Adopting a policy is only a first step; we also focused on trying to ensure successful implementation by arranging gender identity training.  The Title IX team, Campus Safety and the Student Affairs Division attended training on March 3, 2016. Training for senior leadership, athletics, admissions and financial staff has been scheduled for June 15, 2016. We also have scheduled an interdepartmental meeting May 23, 2016 for various departments to share what we are doing to support members of the LGBTQ+ community and what steps we can take in the future to improve that support.

Next Steps:

Provide additional gender identity training

Assess status of programs and policies 


LAPD Memorandum of Agreement

As announced in an April 27 campus-wide email, the College signed a memorandum of agreement (MOA) with the LAPD.  The MOA defines how Campus Safety and LAPD collaborate in reporting and investigating sexual assault and other major crimes.

In addition to the handling of cases, the MOA also calls for the College and LAPD to promote positive working relations and collaborate on preventative education and outreach programs, joint training, support for survivors, and protection of the legal rights of respondents. The agreement is effective through Dec. 1, 2016, and will automatically be extended to Dec. 31, 2017 if neither side objects. Future MOAs can be developed further and amended based on the insights gained as we work together with the LAPD to ensure a safe campus.

Link to FAQs and the MOA  http://www.oxy.edu/sexual-respect-title-ix/policies-procedures/lapd-memorandum-agreement-faq

Next steps:

Identify collaborative training opportunities


Preventative Education

For the past several years the College has used the online program, Think About It, as a part of its prevention education program.  Students are required to complete the program each year.  Using an online prevention program ensures that all students, especially first-year students,  start thinking about sexual violence and are introduced to the Sexual Misconduct Policy prior to joining the Oxy community.  Online education is part of broader prevention education programming including mandatory orientation sessions and other speakers and events during the year.  

Prior to selecting the program that we will use for the next three years, we invited students to serve as a focus group to provide feedback on the three programs under consideration.  The students participated in two focus group sessions.  The first session was to learn more about the objectives and purpose of online education and then to provide feedback on available programs, including Think About It.  During the time between the two focus groups, students completed one of the programs, compiled feedback, and presented that feedback to the focus group members and to the larger group during our second meeting.   What we learned from the focus group was similar to our own impressions; that each program had different strengths. 

In addition to providing feedback on various programs, the focus group was invaluable in identifying ways to improve the online education program.  

After considering focus group feedback and reviewing other feedback that we received about the program the Title IX Office has decided to continue to use Think About It for the next three years.  One of the reasons that we selected Think About It is that the company is developing a version of that is specifically designed for sophomores, juniors and seniors.  Although the version of this program will not be ready to use in fall 2016, there are other existing programs in their library that that we believe are more appropriate for students after their first year that we will use this fall.  We will also provide clear instructions on the availability of an opt out alternative for survivors.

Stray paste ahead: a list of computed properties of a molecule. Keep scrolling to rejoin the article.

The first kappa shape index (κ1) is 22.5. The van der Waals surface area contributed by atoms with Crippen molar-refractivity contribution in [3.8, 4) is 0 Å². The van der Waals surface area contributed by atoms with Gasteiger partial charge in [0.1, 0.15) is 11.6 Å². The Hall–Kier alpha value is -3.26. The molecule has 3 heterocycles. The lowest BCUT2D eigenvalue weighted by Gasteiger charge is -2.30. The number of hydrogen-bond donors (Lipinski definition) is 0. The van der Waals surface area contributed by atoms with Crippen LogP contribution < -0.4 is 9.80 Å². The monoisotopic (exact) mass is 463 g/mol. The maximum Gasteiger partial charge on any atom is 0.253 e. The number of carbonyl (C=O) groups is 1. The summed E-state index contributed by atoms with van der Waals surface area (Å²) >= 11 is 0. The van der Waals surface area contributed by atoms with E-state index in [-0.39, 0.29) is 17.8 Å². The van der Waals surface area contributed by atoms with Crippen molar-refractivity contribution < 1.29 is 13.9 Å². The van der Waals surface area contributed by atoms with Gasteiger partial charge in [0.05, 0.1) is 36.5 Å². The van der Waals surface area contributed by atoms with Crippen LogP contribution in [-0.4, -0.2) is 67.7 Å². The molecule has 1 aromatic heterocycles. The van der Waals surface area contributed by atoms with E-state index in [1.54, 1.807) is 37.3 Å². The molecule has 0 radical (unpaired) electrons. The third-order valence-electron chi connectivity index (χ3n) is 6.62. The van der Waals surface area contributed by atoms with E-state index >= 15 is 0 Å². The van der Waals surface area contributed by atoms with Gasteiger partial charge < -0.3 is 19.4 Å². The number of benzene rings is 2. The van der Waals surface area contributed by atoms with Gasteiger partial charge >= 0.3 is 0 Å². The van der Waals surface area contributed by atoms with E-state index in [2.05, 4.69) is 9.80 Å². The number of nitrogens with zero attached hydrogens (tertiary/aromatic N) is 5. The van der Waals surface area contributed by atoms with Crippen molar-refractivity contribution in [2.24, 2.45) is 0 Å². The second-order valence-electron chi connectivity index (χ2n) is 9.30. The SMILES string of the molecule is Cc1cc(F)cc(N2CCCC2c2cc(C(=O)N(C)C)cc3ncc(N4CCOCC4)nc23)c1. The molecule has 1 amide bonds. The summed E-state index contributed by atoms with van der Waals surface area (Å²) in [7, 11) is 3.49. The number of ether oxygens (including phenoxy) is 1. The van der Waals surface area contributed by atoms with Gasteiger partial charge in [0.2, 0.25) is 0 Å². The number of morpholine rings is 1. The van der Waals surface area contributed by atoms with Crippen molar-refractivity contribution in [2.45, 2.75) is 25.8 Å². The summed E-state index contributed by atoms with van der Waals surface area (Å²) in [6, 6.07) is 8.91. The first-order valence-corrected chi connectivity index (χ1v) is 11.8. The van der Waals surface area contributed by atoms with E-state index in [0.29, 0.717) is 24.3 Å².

Next Steps: 

Employ and assess Think About It programs for students after their first year

Publicize the opt-out alternative for survivors


Campus Committee on Sexual Responsibility & Misconduct (CCSRM)

The CCSRM is a diverse, multi-constituency college committee whose charge primary charges are to review practices, procedures, and programming relevant to sexual harassment, sexual misconduct, and Title IX issues and provide feedback to the Title IX Coordinator on educational programs/initiatives and other sex discrimination policy initiatives. 

The CCRSM sent a revised Sexual Misconduct to President Veitch on December 9, 2015 and the policy was adopted on February 8, 2016.  CCRSM also provided feedback on the sanction guidelines and the Title IX webpage. 

Committee minutes for each committee meeting are posted at: http://www.oxy.edu/sexual-respect-title-ix/people/campus-committee-sexual-responsibility-misconduct/minutes.

Next Steps:

CCRSM has recommended that President Veitch appoint a committee for 2016-2017. 



Because of her new appointment as Associate Dean of the College for Research/Divisional Dean of the Sciences, Chemistry Professor Eileen Spain will no longer serve as a Title IX Deputy Coordinator in 2016-17. Professor Spain was a wonderful addition to the Title IX team, and will be much missed. Because of the success of having a faculty member serve as a Title IX Deputy Coordinator, the Title IX Office is actively seeking to recruit a replacement for Prof. Spain.


Office of Civil Rights (OCR) Investigation

Occidental continues to cooperate fully and respond promptly and thoroughly to requests from the U.S. Department of Education’s Office of Civil Rights as part of its Title IX investigation of the College, based on the complaint filed in April 2013.

Occidental has not yet received the findings from OCR.  According to the latest data, by 2014 OCR sexual violence investigations at post-secondary institutions took an average of 1,469 days – four years – to complete.



Ruth Jones

Title IX Coordinator, Associate Dean